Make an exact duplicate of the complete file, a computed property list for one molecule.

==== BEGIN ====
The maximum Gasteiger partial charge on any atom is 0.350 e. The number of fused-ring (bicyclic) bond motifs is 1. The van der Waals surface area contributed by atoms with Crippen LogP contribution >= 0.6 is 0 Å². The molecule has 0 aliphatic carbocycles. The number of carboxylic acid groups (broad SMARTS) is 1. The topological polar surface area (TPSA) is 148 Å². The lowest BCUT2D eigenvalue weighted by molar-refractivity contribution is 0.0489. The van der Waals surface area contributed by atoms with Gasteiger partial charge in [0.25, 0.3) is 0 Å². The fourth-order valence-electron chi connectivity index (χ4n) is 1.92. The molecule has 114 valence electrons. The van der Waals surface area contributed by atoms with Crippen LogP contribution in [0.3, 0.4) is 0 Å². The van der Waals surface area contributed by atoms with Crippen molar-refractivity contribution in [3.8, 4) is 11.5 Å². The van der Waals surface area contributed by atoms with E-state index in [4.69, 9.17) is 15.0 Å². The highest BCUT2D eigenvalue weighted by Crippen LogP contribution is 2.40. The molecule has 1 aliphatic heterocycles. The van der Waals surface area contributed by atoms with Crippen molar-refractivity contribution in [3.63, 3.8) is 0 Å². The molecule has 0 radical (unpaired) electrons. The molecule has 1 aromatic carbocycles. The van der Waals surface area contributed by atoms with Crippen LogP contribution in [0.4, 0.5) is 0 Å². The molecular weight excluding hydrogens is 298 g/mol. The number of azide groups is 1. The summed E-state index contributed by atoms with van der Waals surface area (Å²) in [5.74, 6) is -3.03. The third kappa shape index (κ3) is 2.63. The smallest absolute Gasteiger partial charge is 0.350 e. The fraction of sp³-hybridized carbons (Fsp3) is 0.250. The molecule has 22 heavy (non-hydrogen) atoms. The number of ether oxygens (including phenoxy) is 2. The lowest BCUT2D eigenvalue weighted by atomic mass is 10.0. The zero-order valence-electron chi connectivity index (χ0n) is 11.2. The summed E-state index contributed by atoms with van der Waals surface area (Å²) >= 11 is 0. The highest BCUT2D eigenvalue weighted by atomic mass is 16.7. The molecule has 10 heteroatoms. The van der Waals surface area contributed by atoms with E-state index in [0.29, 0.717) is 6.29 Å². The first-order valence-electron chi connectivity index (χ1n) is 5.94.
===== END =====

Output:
The maximum Gasteiger partial charge on any atom is 0.350 e. The number of fused-ring (bicyclic) bond motifs is 1. The van der Waals surface area contributed by atoms with Crippen LogP contribution >= 0.6 is 0 Å². The molecule has 0 aliphatic carbocycles. The number of carboxylic acid groups (broad SMARTS) is 1. The topological polar surface area (TPSA) is 148 Å². The lowest BCUT2D eigenvalue weighted by molar-refractivity contribution is 0.0489. The van der Waals surface area contributed by atoms with Gasteiger partial charge in [0.25, 0.3) is 0 Å². The fourth-order valence-electron chi connectivity index (χ4n) is 1.92. The molecule has 114 valence electrons. The van der Waals surface area contributed by atoms with Crippen LogP contribution in [0.3, 0.4) is 0 Å². The van der Waals surface area contributed by atoms with Crippen molar-refractivity contribution in [3.8, 4) is 11.5 Å². The van der Waals surface area contributed by atoms with E-state index in [4.69, 9.17) is 15.0 Å². The highest BCUT2D eigenvalue weighted by Crippen LogP contribution is 2.40. The molecule has 1 aliphatic heterocycles. The van der Waals surface area contributed by atoms with Crippen molar-refractivity contribution in [3.63, 3.8) is 0 Å². The molecule has 0 radical (unpaired) electrons. The molecule has 1 aromatic carbocycles. The van der Waals surface area contributed by atoms with Crippen LogP contribution in [0.4, 0.5) is 0 Å². The molecular weight excluding hydrogens is 298 g/mol. The number of azide groups is 1. The summed E-state index contributed by atoms with van der Waals surface area (Å²) in [5.74, 6) is -3.03. The third kappa shape index (κ3) is 2.63. The smallest absolute Gasteiger partial charge is 0.350 e. The fraction of sp³-hybridized carbons (Fsp3) is 0.250. The molecule has 22 heavy (non-hydrogen) atoms. The number of ether oxygens (including phenoxy) is 2. The lowest BCUT2D eigenvalue weighted by atomic mass is 10.0. The zero-order valence-electron chi connectivity index (χ0n) is 11.2. The summed E-state index contributed by atoms with van der Waals surface area (Å²) >= 11 is 0. The highest BCUT2D eigenvalue weighted by atomic mass is 16.7. The molecule has 10 heteroatoms. The van der Waals surface area contributed by atoms with E-state index in [0.29, 0.717) is 6.29 Å². The first-order valence-electron chi connectivity index (χ1n) is 5.94.